Is a guardian financially responsible for his ward? Is a power of attorney agent financially responsible for his principal? Assume that your mom is unable to handle her affairs. You may have to become your mom’s legal guardian, or if your mom has signed a financial power of attorney, you may have to act as her power of attorney agent. But does serving in these roles make you financially responsible for your mom’s debts?
A guardianship is a court action through which one person (called the guardian) seeks to have another person (called the ward) adjudicated as being unable to handle her affairs, typically because of a mental disability. If a guardianship is granted, the court will declare that the ward no longer has the ability to handle her affairs and that the guardian must handle her affairs now.
A power of attorney document is a self-executed document. The person signing the document (called the principal) must have the ability to understand the nature of the document she is signed. If the principal retains sufficient mental capacity to sign the power of attorney document, then she can name another person (called the agent or attorney-in-fact) who will have the authority granted in the power of attorney. A well-drafted power of attorney will permit the agent to handle a wide array of financial matters for the principal.
Making decisions for someone else is a difficult for a number of reasons. Am I doing what my mom would want? Am I handling her affairs appropriately? Am I financially responsible for my mother because I am her guardian or power of attorney agent?
There is a statute that says that a guardian is not responsible to provide for the ward from his own funds. There is another statute that says the guardian is not liable to third parties for acts of the ward solely by reason of his relationship as the ward’s guardian. Similarly, an agent under a power of attorney would not be financially responsible for the principal. In fact, unlike a guardianship through which the court formally appoints the guardian of the ward, a power of attorney document is completely voluntary at all times. The principal never has to serve if he chooses not to serve and can cease serving as the agent at any time he chooses to stop serving.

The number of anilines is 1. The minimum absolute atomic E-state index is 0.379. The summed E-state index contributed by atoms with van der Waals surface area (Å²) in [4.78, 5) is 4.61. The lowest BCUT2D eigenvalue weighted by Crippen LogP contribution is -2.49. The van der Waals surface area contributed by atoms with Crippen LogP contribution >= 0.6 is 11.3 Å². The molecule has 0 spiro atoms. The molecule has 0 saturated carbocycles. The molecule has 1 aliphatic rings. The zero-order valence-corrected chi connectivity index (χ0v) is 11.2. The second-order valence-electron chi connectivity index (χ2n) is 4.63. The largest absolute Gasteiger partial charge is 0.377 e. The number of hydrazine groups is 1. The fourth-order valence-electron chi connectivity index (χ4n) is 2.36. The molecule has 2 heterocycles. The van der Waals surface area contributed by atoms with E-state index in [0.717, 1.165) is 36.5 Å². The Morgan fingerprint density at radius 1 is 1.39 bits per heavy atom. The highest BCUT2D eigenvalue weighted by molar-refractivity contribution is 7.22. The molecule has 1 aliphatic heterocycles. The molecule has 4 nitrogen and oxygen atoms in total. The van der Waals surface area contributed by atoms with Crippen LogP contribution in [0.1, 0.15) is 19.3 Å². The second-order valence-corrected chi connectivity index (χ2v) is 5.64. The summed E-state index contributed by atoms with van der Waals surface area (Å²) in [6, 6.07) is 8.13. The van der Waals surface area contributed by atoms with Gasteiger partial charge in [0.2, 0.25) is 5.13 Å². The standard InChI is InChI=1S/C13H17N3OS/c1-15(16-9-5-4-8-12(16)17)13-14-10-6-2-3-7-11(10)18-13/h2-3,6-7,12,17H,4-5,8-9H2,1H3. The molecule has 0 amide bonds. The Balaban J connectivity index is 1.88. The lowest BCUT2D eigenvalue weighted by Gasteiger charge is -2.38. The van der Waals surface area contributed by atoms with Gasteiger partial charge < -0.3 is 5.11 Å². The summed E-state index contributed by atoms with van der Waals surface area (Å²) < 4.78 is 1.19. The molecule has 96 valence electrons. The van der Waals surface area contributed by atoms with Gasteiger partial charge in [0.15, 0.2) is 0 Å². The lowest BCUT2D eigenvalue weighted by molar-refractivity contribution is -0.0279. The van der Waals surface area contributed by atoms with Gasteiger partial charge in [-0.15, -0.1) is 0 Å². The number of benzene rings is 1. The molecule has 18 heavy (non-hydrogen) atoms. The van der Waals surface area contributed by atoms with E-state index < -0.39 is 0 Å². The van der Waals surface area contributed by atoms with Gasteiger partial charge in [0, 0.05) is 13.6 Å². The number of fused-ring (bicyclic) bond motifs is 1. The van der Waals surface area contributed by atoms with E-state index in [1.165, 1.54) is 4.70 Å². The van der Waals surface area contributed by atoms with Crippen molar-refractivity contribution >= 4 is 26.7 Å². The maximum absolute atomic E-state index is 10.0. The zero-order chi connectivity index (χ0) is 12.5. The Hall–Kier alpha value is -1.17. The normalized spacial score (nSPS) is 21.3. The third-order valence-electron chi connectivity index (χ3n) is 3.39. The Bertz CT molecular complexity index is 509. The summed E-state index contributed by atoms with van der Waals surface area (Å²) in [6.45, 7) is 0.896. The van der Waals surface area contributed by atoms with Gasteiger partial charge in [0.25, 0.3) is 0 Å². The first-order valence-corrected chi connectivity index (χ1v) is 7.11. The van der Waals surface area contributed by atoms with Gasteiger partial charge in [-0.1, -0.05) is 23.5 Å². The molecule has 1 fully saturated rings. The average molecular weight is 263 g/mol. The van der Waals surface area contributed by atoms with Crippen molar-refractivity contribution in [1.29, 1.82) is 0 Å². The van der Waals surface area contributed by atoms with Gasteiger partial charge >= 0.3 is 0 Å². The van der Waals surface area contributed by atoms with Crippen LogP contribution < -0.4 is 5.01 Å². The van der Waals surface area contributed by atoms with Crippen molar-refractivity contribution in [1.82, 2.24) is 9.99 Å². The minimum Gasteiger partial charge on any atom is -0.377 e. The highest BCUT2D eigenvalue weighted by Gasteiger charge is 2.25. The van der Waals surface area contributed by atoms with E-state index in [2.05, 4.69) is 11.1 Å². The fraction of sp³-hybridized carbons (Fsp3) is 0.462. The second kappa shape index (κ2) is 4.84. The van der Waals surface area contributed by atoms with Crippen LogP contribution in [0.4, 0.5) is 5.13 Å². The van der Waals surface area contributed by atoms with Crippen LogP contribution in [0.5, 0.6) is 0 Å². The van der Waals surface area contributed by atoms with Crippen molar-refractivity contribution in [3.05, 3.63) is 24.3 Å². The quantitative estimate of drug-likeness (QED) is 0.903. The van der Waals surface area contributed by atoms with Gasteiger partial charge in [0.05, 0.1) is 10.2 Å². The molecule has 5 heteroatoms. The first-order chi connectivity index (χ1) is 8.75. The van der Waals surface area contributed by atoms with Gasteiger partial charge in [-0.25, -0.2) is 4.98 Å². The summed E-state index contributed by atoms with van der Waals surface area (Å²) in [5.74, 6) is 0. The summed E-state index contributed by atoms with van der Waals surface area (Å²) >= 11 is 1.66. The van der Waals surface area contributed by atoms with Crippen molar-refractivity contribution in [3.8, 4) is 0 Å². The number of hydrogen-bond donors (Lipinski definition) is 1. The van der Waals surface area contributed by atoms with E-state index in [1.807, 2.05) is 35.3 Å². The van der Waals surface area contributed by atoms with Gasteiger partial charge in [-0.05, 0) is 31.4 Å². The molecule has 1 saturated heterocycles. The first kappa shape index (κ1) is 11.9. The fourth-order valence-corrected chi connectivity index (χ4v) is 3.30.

If the guardian has to place his ward in a nursing home, the guardian will not have to pay the nursing home from his own funds. The same for an agent under a power of attorney. If the ward needs food or clothing, the guardian is not responsible to purchase these items for the ward using the guardian’s personal funds. The same for an agent under a power of attorney.
But what if the ward or principal, suffering from dementia, hops into her car, drives down the road, and runs someone over? Is the guardian responsible for the actions of the ward? The statute says that the guardian is not liable to third parties (the person run over) simply because of the guardianship relationship to the ward as her guardian. What about an agent under a power of attorney? Is he liable in such a situation?
For the guardian, it comes down to foreseeability. For instance, was it foreseeable that mom would get into her car and drive down the road? Did she express a desire to drive? Did the ward leave her unattended for long periods of time? Where the car keys easily accessible to mom? These are the sort of questions that a lawyer for the victim would ask. If it was foreseeable that mom might drive down the road and if it were known that mom lacked the ability to drive, then the guardian might be held liable for allowing mom access to the car. A guardian of a person is typically in charge of both the ward’s finances and personal affairs, such as driving a car.
An agent under a power of attorney only has access to the principal’s financial affairs, specially, those financial affairs detailed in the power of attorney document. The power of attorney document does not impose a responsibility on the agent to handle the principal’s financial affairs. And an agent is never responsible for the personal affairs of the principal.
Furthermore, most power of attorney documents are effective whether or not the principal is unable to handle her own affairs, so her mental incapacity is irrelevant. No court has to say that the principal is unable to handle her affairs in order of the agent to act. So the agent would not be responsible for the ward’s act in driving the car.